## Introduction

In this post I demonstrate how one can leverage mesh grids in numpy and series of centroid-related float value data to perform vectorized operations that result in index pairs. These index pairs can then group the original geometry collection into cell clusters for more performant, matrix-based calculations that circumvent full spatial analytics bottlenecks.

## Background

It is common in spatial analysis methodology to want to perform buffering and clustering operations. For example, I may have a dataset of all lots in a given city and I want to know, for each parcel, what the average number of households there are, per parcel, in the surrounding quarter mile. At times, I may also want to know the amount of some attribute within a variable distance, where the determinant of buffer radius is an attribute associated with each parcel.

In such instances, the standard operation is to iterate through each geometry in the list of all geometries (e.g. all parcels) and identify all that lie within range `N`

of that target geometry. As the number of geometries increases, this operation can become very expensive. One way to assist in improving performance is to use an Rtree spatial index. This allows the entire set of geometries to be indexed, which makes identifying likely candidates for intersection with a buffered geometry to be made more quickly, based off the bounds of each of all other geometries.

Another improvement is to use centroids. Using the centroids, one can calculate distances more cheaply, considering only a single vertices for each point:

Given that these values are just two float values, the data can be vectorized as two numpy arrays (if you are using Python) and factored that way. This leverages the advantage of vectorized arrays in Python, which avoids the costly for loops that are present inside other Python tools (e.g. Shapely).

Ultimately, regardless of the methodology, this inherently involves calculation of a distance matrix. This has intrinsic performance costs (it is exponentially increasing in computation costs as the array length of geometries increases). I’ve dived into implementations of tackling this method using Python, Cython, and Julia in another blog post if you’d like to dive into this further.

## Example dataset

We will be using the parcel dataset that San Francisco makes available as an example. You can download it from there open data portal, here.

The requirements we will need to perform all the work described below is pretty bare bones:

Go ahead and read the dataset in with GeoPandas as then recast to a meter based projection for the sake of ease of geometry manipulation in later steps:

Now, for the slowest part of this whole operation. Extract the centroids from the dataframe. This takes 11 seconds on my machine (2015 MacBook Pro, 13”, in a Docker container with access to two CPUs, 12 GB of RAM).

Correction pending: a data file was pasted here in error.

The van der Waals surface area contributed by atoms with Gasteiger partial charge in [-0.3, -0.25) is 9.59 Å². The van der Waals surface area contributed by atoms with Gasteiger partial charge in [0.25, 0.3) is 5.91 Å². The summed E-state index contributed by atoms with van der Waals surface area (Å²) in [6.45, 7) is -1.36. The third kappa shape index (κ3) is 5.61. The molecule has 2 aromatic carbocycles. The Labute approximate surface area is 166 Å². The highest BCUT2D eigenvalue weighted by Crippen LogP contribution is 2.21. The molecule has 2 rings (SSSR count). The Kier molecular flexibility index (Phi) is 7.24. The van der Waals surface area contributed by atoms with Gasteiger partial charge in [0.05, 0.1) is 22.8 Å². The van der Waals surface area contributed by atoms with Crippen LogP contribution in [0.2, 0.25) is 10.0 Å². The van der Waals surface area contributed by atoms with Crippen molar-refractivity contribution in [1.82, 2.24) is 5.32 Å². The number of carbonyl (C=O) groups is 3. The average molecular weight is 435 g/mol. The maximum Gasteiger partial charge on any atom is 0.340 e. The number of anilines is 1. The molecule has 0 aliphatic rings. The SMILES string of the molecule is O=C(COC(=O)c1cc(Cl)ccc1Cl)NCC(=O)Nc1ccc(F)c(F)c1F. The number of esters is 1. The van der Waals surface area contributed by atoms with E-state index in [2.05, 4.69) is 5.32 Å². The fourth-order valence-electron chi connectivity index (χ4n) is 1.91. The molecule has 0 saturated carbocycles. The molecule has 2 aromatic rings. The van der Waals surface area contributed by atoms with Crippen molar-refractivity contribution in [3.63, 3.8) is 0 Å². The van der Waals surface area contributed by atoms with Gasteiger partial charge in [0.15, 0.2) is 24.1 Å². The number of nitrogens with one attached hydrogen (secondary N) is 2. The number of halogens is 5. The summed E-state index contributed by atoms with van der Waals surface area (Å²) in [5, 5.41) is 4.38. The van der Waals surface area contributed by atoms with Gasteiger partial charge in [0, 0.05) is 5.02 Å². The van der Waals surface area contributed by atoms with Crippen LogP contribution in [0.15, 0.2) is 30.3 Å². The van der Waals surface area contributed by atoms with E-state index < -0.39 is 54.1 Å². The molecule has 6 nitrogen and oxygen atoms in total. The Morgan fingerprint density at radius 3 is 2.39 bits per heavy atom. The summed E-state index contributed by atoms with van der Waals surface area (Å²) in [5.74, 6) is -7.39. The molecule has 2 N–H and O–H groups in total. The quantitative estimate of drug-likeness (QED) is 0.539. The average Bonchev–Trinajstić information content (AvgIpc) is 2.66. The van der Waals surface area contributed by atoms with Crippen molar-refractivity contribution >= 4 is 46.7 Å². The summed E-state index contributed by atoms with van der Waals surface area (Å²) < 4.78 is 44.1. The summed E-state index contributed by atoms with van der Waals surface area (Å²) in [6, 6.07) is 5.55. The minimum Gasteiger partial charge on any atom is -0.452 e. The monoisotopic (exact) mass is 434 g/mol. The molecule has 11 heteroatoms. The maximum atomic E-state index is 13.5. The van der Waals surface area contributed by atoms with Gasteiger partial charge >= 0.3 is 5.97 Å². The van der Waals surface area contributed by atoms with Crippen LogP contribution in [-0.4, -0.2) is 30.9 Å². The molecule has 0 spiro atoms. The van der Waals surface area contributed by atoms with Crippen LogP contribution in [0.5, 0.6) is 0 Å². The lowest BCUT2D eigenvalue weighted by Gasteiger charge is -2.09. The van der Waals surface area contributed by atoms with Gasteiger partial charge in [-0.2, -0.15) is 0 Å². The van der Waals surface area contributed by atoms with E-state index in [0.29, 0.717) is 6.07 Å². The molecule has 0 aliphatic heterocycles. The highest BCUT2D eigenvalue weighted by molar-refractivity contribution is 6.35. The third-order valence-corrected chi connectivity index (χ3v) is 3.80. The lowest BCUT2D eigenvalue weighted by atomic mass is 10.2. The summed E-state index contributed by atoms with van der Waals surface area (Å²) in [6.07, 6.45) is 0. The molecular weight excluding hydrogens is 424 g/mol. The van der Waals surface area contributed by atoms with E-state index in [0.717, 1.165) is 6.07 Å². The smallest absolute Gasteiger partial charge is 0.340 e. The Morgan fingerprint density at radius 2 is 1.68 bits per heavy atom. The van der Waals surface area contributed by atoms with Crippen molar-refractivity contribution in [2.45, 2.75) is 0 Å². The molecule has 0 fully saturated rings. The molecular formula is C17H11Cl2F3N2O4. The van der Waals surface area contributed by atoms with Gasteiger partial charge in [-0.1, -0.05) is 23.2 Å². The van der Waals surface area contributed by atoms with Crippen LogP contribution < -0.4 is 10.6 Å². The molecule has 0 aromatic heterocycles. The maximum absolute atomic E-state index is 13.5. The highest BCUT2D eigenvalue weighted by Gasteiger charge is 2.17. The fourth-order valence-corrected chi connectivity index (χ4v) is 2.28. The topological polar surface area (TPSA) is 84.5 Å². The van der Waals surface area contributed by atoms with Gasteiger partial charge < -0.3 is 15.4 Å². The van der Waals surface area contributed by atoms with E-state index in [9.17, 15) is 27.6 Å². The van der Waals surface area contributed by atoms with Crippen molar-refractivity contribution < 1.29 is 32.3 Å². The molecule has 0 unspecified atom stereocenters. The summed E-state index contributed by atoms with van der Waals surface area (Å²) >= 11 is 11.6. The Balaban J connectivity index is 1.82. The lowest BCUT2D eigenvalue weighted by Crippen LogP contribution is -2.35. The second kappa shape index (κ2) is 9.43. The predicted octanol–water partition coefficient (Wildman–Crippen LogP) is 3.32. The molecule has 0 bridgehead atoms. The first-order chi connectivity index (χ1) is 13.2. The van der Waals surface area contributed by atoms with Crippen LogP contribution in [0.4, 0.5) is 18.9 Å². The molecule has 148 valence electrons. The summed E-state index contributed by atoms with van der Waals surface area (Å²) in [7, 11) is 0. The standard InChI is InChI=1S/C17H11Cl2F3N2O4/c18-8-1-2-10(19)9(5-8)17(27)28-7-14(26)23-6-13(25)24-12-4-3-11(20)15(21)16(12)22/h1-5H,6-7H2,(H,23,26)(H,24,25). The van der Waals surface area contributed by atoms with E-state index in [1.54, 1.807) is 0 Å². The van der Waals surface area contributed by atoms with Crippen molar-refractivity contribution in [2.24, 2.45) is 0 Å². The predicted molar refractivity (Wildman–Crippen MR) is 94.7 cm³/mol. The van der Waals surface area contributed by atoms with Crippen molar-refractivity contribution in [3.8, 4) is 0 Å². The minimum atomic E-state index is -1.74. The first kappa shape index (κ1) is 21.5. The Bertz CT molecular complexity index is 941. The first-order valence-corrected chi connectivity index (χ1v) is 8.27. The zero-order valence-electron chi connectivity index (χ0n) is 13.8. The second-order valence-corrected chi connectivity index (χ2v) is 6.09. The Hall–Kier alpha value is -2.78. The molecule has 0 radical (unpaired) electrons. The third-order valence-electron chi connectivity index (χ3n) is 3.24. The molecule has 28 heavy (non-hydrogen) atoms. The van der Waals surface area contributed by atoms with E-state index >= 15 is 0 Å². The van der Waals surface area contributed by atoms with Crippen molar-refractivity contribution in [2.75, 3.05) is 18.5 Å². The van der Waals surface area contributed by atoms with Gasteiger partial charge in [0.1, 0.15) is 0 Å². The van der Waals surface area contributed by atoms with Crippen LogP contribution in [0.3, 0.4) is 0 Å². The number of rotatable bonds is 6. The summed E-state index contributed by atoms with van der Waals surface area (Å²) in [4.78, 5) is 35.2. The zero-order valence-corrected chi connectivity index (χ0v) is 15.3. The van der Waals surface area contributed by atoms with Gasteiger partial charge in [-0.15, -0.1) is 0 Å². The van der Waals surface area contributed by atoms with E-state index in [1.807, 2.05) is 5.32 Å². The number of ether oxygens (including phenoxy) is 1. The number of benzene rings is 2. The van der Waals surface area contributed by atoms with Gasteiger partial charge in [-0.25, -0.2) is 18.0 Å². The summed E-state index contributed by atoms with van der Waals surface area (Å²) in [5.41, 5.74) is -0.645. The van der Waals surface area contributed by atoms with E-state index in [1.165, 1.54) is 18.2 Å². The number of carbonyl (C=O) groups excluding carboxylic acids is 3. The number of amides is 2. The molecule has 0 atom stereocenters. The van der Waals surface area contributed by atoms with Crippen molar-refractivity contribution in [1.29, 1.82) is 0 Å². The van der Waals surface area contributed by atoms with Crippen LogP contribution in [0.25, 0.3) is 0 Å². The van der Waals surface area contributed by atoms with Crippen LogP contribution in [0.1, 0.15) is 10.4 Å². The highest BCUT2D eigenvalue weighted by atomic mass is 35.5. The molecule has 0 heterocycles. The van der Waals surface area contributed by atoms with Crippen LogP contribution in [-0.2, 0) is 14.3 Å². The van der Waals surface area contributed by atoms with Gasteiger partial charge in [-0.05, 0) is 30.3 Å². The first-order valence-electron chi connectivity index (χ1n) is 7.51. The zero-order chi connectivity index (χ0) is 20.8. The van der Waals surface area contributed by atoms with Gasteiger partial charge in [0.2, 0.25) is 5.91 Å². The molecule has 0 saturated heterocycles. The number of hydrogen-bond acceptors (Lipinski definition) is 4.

Now that we have the x and y values, we are “free” from being tether to geospatial data and can move on to purely vectorized operations. The rest of this post is going to be Python specific (it is about numpy, after all).

## Cell clustering algorithm

First we need to extract the min and max values from the x and y series:

Next, we should shift the whole series of x and y values so that the “bottom left” point is at `(0,0)`

. This will allow us to cleanly convert each geometry centroid to its relative index for its corresponding cell (assuming that the cells are arranged in such a way where cell index `(0,Y)`

sits atop the location of the “leftmost” geometries (the geometries that has the smallest x values).

These adjusted values are then divided by the grid width and rounded down to the nearest floor integer value. This gets us the index of the cell that this centroid can be paired with.

Now that we have adjusted x and y values such that all are relative distances to a base `(0,0)`

value, we just need to determine the shape of the overall project site that the adjusted centroid values are the indices for. This shape will be used to generate a 2 dimensional matrix of zero values representing the grid cells for the region.

With a grid width of 150 meters, we only create 12,320 cells so iteration through this becomes fairly trivial.

In fact, in this situation, we can just for loop through the dataset and get sums based off of whatever target attribute we are interested in. For example, the parcels dataset has a land use designation (zoning I think) under the column `districtna`

. We can include this as we iterate through the cells to calculate density of, say, residential related zoning parcels in the city:

The resulting output shows a reasonable resolution, and neighborhoods are clear from the plot:

# Varying grid width

While the above result was great, what is handy about this method is that it is really fast! The entire operation runs in about 1/5th of a second on my machine, which makes running and comparing results at various grid widths a breeze. Below, I test out 25, 50, 100, and 150 meter grid widths:

Iterating through this 4 times took me about 0.6 seconds. As you can see, reaching fairly high resolutions is fairly trivial and allows for modeling reasonable large areas with a fairly minimal memory overhead. Ultimately, it becomes more a matter of determining the best grid width (perhaps more an art than a science) based off heuristics associated with the typical profile of the geometries you are dealing with (e.g. parcels, vs. Census blocks, vs. TAZs, etc.).

Script to generate the plots looks like this: